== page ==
November 11, 2014
The current craze in water sports hits anew with the growing popularity of river kayaking. One kayaking hub sought after area in Northern Luzon is the famous Abra River in the Cordillera autonomous region.
Often glossed over in tourist brochures and travel guides on Northern Philippines, the province of Abra holds a storehouse of simple pleasures for the traveler who wants to imbibe nature and adventure in refreshing doses. Although Abra has never made it to the list of favorite destinations in the north, except for the corny soft drink commercial on television where four traveling teeners passed through a dark-eerie looking tunnel. The tunnel used in that commercial is called the Tangadan Tunnel, one of the official landmarks of Abra Province.
Parallel to the tunnel is the river unknown to many, but is one of the exciting new destinations in adventure tourism comparable to the waves with Futaleyu, Chile, Apurinmac in Peru and Ciruh in Turkey.
Turning off from the Manila North Road at the junction of Narvacan in Ilocos Sur, one enters Abra through the Tangadan tunnel and welcomed by the provincial marker, “Ti Kabalyo.”(the horse) Abra for centuries has been isolated from the rest of the world by towering mountain ranges of the Cordilleras. There natives called Tinguians boasts of rich cultural heritage which colorfully blends with Ilocano customs and traditions. The scenic spots all over the province are tailored for the eyes to behold for indeed theses vistas are better seen for words fail to describe them adequately. Traditionally, the whole of Abra is covered with rice fields and fresh farm vegetables, a rendering that weathers over the season from planting to harvesting from the rainy months to sunny dry days. These fantastic colors finds – diverse but never garish-change quite dramatically over the course of a single day. The landscape is suspended in an ethereal calm, the peace broken only by the toads and the buzz of hopeful cicadas.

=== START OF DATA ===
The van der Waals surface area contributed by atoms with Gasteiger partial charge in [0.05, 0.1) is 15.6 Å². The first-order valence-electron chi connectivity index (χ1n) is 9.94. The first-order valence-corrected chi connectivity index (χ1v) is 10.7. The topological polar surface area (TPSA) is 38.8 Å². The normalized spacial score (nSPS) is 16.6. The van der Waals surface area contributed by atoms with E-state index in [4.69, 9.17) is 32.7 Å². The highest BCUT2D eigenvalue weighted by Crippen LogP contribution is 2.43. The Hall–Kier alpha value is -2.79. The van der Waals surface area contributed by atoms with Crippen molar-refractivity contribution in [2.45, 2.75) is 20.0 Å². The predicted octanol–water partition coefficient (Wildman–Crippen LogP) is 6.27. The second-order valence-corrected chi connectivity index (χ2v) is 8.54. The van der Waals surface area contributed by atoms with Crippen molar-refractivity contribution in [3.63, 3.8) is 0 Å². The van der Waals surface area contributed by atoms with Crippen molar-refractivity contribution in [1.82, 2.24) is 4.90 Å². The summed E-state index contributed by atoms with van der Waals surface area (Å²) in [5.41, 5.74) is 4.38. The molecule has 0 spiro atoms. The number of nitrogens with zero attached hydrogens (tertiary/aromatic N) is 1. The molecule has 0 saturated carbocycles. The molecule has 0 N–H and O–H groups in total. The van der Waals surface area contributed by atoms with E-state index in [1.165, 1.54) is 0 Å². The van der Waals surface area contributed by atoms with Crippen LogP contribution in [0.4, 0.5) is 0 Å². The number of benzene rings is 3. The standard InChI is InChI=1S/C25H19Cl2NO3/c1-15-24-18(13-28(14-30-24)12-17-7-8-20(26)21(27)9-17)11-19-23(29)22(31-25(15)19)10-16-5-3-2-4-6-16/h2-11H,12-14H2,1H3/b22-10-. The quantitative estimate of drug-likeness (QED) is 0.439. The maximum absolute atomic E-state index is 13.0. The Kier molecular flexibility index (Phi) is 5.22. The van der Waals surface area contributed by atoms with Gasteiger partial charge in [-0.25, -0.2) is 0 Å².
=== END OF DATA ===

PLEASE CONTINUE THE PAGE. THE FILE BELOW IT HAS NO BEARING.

Abra according to popular theory has been derived from the Spanish word “abrir” which means to open, Spanish expeditionary forces found it difficult to penetrate Abra, the only way to the interior being sail in skiffs – a small sailboat with outriggers on the deep, swift flowing Abra River. The culture, customs and traditions of the Tingguians which have transcended and survived the centuries were first recorded by French writer and traveler Paul P. dela Girroniere in his book “Twenty Years in the Philippines.” The urge to see the Tingguians in their native mountain habitats goaded him to journey to the mountain hinterland in what is now Abra. In about the same time, two German travelers Semper and Schanderberg, who were anthropologists also visited Abra and wrote about the vast natural resources and the culture of the natives in the place.
During the Spanish time, Abra was part of Ilocos Sur, until it became a politico-military province in October 1846. In 1917, an executive act by American Governor Francis Burton Harrison was made into law establishing Abra as an independent province. Kayaking in Abra is practically new as it is only in Pamora Farms where one can rent the kayaks for a ride in the Abra River. The farm which operates this service, only offers the sport during the kayaking season from December up to late May depending on the water levels of the Abra River. As a back stopper to the lean kayaking months, one can try the cultural tours around the province of Abra, including a visit to the home of illustrious hero Gabriela Silang in the town of Tayum. Here, the well preserved house of Gabriela is worth a visit.